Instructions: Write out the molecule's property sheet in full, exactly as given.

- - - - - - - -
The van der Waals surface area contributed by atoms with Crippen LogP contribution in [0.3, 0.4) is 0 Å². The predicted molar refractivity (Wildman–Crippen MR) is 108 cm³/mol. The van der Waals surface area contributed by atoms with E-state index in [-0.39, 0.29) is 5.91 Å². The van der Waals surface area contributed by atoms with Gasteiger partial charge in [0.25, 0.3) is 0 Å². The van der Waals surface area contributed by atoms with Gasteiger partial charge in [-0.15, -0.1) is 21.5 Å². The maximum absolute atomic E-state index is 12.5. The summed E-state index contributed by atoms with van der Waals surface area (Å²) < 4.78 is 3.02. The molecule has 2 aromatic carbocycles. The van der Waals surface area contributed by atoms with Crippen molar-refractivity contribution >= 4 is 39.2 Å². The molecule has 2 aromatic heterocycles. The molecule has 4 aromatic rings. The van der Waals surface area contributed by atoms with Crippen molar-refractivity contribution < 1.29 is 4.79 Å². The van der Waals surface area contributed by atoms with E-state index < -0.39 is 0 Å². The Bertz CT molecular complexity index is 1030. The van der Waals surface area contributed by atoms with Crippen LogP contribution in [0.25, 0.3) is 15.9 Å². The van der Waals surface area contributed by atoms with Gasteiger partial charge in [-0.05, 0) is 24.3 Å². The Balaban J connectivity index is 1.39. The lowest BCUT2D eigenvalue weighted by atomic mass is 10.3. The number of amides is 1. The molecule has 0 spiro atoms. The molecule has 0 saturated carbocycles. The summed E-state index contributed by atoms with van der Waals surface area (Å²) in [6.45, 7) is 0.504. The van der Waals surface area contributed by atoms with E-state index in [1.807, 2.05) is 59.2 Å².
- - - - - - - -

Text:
The van der Waals surface area contributed by atoms with Crippen LogP contribution in [0.3, 0.4) is 0 Å². The predicted molar refractivity (Wildman–Crippen MR) is 108 cm³/mol. The van der Waals surface area contributed by atoms with E-state index in [-0.39, 0.29) is 5.91 Å². The van der Waals surface area contributed by atoms with Gasteiger partial charge in [0.25, 0.3) is 0 Å². The van der Waals surface area contributed by atoms with Gasteiger partial charge in [-0.15, -0.1) is 21.5 Å². The maximum absolute atomic E-state index is 12.5. The summed E-state index contributed by atoms with van der Waals surface area (Å²) < 4.78 is 3.02. The molecule has 2 aromatic carbocycles. The van der Waals surface area contributed by atoms with Crippen molar-refractivity contribution >= 4 is 39.2 Å². The molecule has 2 aromatic heterocycles. The molecule has 4 aromatic rings. The van der Waals surface area contributed by atoms with Crippen molar-refractivity contribution < 1.29 is 4.79 Å². The van der Waals surface area contributed by atoms with E-state index < -0.39 is 0 Å². The Bertz CT molecular complexity index is 1030. The van der Waals surface area contributed by atoms with Crippen LogP contribution in [0.25, 0.3) is 15.9 Å². The van der Waals surface area contributed by atoms with Gasteiger partial charge in [-0.05, 0) is 24.3 Å². The Balaban J connectivity index is 1.39. The lowest BCUT2D eigenvalue weighted by atomic mass is 10.3. The number of amides is 1. The molecule has 0 spiro atoms. The molecule has 0 saturated carbocycles. The summed E-state index contributed by atoms with van der Waals surface area (Å²) in [6.45, 7) is 0.504. The van der Waals surface area contributed by atoms with E-state index in [1.807, 2.05) is 59.2 Å².